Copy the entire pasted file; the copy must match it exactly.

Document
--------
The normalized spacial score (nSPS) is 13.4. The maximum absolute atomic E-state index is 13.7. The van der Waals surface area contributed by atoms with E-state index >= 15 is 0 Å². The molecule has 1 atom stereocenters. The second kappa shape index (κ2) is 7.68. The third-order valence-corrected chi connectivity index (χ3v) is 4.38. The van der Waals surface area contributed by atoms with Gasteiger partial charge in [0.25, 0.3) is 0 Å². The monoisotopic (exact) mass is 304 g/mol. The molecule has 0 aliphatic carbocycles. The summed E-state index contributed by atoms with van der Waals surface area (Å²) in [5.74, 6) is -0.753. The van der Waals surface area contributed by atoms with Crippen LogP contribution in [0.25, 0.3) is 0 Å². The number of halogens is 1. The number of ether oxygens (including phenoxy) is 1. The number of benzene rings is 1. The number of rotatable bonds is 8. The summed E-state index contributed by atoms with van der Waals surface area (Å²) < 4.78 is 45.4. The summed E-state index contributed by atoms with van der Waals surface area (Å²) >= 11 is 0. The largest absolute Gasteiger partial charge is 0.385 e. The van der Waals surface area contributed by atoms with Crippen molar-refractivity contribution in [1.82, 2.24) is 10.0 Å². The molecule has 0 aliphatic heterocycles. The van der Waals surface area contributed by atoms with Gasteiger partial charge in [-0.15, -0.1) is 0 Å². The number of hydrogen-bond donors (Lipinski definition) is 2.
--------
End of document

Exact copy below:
The normalized spacial score (nSPS) is 13.4. The maximum absolute atomic E-state index is 13.7. The van der Waals surface area contributed by atoms with E-state index >= 15 is 0 Å². The molecule has 1 atom stereocenters. The second kappa shape index (κ2) is 7.68. The third-order valence-corrected chi connectivity index (χ3v) is 4.38. The van der Waals surface area contributed by atoms with Gasteiger partial charge in [0.25, 0.3) is 0 Å². The monoisotopic (exact) mass is 304 g/mol. The molecule has 0 aliphatic carbocycles. The summed E-state index contributed by atoms with van der Waals surface area (Å²) in [5.74, 6) is -0.753. The van der Waals surface area contributed by atoms with Crippen LogP contribution in [0.25, 0.3) is 0 Å². The number of halogens is 1. The number of ether oxygens (including phenoxy) is 1. The number of benzene rings is 1. The number of rotatable bonds is 8. The summed E-state index contributed by atoms with van der Waals surface area (Å²) < 4.78 is 45.4. The summed E-state index contributed by atoms with van der Waals surface area (Å²) >= 11 is 0. The largest absolute Gasteiger partial charge is 0.385 e. The van der Waals surface area contributed by atoms with Crippen molar-refractivity contribution in [1.82, 2.24) is 10.0 Å². The molecule has 0 aliphatic heterocycles. The van der Waals surface area contributed by atoms with Gasteiger partial charge in [-0.15, -0.1) is 0 Å². The number of hydrogen-bond donors (Lipinski definition) is 2.